Ben Sheets continued his surprising resurgence last night against the Phillies, allowing just one run over six innings as part of a 6-1 win.
Sheets scattered six hits while striking out four and walking just one. He gave up his first earned run of the season on an RBI double by Shane Victorino in the first inning, but held the Phillies off the board the rest of the way.
Cole Hamels really struggled in his first start since signing his six-year, $144 million extension, giving up five runs (three earned) on four hits and six walks over five innings. It was his shortest outing of the season while his six walks were a career-high. He obviously can’t handle the pressure of his big money contract. Or maybe baseball is just weird like that.
As for Sheets, he’s now 3-0 with a 0.50 ERA and 15/5 K/BB ratio in 18 innings across his first three starts with the Braves. The Braves’ rotation would look better with Ryan Dempster in it, but Sheets’ recent emergence softens the blow a little. Now, if only he can stay healthy from here.
Your Friday box scores:
Cardinals 9, Cubs 6
Athletics 14, Orioles 9
Padres 7, Marlins 2
Red Sox 3, Yankees 10
Tigers 3, Blue Jays 8
Pirates 6, Astros 5
White Sox 9, Rangers 5
Nationals 0, Brewers 6
Indians 0, Twins 11
Reds 3, Rockies 0
Rays 1, Angels 3
Mets 5, Diamondbacks 11
Royals 1, Mariners 6
Dodgers 5, Giants 3 (10 innings)
Orioles manager Buck Showalter is not expected to retain his position with the club beyond the 2018 season, according to multiple reports from Jon Heyman of Fancred and Bob Nightengale of USA Today Sports. Nothing appears to be finalized just yet, however, and the Orioles have yet to address rumors of Showalter’s impending departure or news of a possible contract extension for general manager Dan Duquette.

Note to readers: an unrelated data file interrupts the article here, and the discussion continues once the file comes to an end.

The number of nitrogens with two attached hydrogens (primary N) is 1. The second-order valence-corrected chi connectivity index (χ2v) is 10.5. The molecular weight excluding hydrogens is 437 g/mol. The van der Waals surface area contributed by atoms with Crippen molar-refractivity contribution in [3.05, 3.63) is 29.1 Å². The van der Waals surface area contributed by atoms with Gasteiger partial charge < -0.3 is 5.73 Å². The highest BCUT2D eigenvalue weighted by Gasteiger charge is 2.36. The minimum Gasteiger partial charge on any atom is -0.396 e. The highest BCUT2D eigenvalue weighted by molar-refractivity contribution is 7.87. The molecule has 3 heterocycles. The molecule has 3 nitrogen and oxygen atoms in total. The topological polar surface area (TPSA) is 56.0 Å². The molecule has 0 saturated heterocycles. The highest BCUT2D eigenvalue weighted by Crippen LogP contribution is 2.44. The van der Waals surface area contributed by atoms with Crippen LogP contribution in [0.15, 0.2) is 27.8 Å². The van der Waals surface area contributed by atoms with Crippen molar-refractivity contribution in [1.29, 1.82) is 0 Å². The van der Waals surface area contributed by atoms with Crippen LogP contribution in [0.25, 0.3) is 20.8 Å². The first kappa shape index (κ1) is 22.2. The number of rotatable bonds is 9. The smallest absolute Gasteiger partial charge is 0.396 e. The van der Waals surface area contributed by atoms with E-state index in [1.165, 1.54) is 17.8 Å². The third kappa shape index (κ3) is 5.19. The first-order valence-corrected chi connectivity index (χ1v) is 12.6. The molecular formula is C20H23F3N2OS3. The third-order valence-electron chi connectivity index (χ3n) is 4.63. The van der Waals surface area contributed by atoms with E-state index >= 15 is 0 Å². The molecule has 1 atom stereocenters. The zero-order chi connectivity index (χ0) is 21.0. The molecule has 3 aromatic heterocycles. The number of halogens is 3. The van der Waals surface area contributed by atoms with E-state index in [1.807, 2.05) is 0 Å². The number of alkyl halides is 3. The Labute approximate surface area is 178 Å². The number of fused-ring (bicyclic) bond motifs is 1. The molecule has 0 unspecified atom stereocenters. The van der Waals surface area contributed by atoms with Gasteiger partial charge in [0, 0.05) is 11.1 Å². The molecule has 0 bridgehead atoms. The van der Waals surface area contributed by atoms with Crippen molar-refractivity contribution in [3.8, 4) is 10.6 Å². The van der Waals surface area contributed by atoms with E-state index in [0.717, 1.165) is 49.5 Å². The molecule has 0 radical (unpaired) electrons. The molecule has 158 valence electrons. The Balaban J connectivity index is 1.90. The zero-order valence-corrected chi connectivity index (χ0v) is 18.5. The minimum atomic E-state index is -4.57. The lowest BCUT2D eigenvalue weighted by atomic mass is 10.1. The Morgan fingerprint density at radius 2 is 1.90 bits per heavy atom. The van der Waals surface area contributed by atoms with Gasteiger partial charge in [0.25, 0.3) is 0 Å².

Even so, it’s been a year of near-unprecedented disaster for the 62-year-old skipper, who helped lead the team to a 44-108 record prior to the outcome of Friday’s series opener against the Yankees. With the Orioles’ 108th loss — a 4-6 heartbreaker against the Blue Jays on Tuesday — they tied the 1937 St. Louis Browns for the second-most losses in a single season, eclipsed only by the 43-111 record of the 1939 Browns. As they have just 10 games remaining in the regular season, this year’s team has no chance of climbing out of last place in the AL East and may well finish with the worst record in the AL to boot.
While the Orioles’ missteps don’t bode well for Showalter’s future in Baltimore, he’s brought far more good than harm to the organization over the last eight and a half years. He assumed the managerial position from interim manager Juan Samuel in the middle of the team’s 2010 season and guided the club to five winning seasons and three postseason appearances in 2012, 2014, and 2016. Entering the 2018 season, his record sits at 666 wins and 677 losses, the winningest mark by any of the team’s skippers since Earl Weaver wrapped his 17-season run with the team in 1986. Whether the Orioles believe Showalter is capable of recovering from two consecutive losing seasons and returning the team to their former days of glory (and the occasional division title) remains to be seen, of course, though there’s plenty to recommend him as they prepare to advance a full-scale rebuild over the offseason.